Quarks, Neutrinos and Fiscal Policy
After dedicating a large part of my high school experience to journalism, I never really gave a second thought to continuing it when I entered CMC. I pictured a glamorous life filled with caustic chemicals, NMR spectra and the occasional memo to the President of South Sudan. I exchanged my notepad and fedora for thick goggles and flame retardant aprons. And, as a dual Chemistry and International Relations major, most of those things have come true.
Yet, as I continued studying science, I learned to appreciate journalism more and the role it plays in communities ranging from the 5Cs to a national level .The major catalyst for change occurred in my Intro Scientific Philosophy class the day we were debating whether our scientific laws describe natural phenomena as they actually were or whether they are just empirically adequate (the laws simply fit the data). I agreed with the latter view and found myself reflecting upon the effectiveness of governmental policies that attempt to correct some social ill. Why do some work and others don’t and more importantly who decides whether some are successful or not? Do the same natural laws that play such an extensive role in science govern these outcomes as well?
While debating quantum particles and the effectiveness of Medicare, I began to see a connection between the explanatory power of science and the creation of national policy which can drastically affect the lives of millions. Specifically, I conjectured that the inherent skepticism, use of controlled variables, and outside the box thinking as prescribed by the scientific method could potentially play a major role in improving deliberative decision making.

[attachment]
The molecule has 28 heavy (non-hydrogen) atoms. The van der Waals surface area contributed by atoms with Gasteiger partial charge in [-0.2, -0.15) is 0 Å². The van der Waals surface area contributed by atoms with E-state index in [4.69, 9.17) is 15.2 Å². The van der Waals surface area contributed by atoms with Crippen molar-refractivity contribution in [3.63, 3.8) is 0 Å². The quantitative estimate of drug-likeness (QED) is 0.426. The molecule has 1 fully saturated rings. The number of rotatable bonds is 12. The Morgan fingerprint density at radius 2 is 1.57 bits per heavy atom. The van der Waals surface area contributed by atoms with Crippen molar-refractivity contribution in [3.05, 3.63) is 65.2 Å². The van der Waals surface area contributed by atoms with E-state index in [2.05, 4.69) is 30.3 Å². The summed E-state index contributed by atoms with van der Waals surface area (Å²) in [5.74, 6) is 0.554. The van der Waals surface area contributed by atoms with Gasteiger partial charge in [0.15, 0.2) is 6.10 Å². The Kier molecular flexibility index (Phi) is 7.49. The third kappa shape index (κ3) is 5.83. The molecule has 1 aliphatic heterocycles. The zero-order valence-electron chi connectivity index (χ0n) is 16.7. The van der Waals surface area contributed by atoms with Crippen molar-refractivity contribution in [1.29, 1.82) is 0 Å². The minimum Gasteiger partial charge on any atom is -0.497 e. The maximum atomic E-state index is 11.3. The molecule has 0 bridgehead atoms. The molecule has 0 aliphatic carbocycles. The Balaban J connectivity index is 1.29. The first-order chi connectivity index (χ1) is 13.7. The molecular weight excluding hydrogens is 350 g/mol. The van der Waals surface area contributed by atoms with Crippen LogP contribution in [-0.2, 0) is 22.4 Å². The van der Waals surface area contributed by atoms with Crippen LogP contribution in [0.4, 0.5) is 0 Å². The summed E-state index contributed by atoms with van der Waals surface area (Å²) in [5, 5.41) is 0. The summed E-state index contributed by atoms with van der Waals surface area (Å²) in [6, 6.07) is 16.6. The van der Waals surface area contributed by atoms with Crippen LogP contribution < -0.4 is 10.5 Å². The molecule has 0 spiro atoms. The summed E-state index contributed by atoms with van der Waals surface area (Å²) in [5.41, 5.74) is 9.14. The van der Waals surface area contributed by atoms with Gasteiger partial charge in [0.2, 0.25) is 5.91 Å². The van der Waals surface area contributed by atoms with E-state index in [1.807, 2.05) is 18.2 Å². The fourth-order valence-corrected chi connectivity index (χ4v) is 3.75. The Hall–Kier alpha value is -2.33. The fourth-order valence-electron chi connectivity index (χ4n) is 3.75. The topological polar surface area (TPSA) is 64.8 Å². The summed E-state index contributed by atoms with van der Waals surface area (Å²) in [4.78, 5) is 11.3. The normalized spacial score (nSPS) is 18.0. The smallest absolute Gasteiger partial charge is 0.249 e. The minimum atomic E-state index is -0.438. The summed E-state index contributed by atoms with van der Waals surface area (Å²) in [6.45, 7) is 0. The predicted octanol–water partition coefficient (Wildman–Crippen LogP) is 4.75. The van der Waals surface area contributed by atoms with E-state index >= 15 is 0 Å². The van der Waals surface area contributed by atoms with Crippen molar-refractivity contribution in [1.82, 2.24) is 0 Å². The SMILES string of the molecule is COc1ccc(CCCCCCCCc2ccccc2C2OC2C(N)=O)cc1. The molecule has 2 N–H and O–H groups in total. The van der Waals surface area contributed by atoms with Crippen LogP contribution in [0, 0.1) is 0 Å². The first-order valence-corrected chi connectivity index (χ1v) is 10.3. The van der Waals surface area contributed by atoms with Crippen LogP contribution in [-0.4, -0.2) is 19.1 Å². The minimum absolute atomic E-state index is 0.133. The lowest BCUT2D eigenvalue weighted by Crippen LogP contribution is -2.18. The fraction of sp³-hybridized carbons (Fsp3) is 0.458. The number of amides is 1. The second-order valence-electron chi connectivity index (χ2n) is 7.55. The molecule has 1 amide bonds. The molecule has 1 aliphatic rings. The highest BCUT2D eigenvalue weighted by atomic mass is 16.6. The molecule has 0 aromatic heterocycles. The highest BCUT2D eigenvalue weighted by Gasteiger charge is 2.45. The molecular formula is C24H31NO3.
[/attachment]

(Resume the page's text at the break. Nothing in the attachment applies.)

The famed astronomer Carl Sagan also noted this connection between science’s role to map the unknown and a government’s policies. He writes, “every act of congress, every supreme court decision… is an experiment. Policy ideas can be tested. The great waste would be to ignore the results of social experiments because they seem to be ideological unpalatable.” As Sagan so eloquently points out, there are more similarities between science experiments and the successes and failures of decision making than many acknowledge and it is critical to recognize these similarities.
The more and more I thought about science and government, the more clearly I saw the role that journalism should play in order to facilitate these changes in thinking. Journalism and free press, both in Washington and here in Claremont, strive to be much more than just an source for news and an outlet for people to express their opinions; we strive to provide the ideas that deviate from conventional wisdom and initiate change, we attempt to question the conventional and provide a source of skepticism that causes people to see beyond penciled bubbles.
With national elections and major transformation occurring across the 5Cs, now is a good of time as ever to prescribe to the ideals of science and challenge accepted ideas and policies through journalism. Here at the Port Side, we have been working to “rock the boat” since our inception and the ideas of transparency, skepticism and change are the reason we exist. However, I encourage you to also read TSL, the Forum, Scripps Voice, Claremont Independent and Orange Peel. Despite minor differences, we all have very similar goals and are well suited to promote skepticism among students, staff and faculty. Even better, express your thoughts and ideas by writing for these publications. As Hippocrates, who played a major role in the creation of the scientific method, wrote, “leave nothing to chance, overlook nothing and combine contradictory observations.”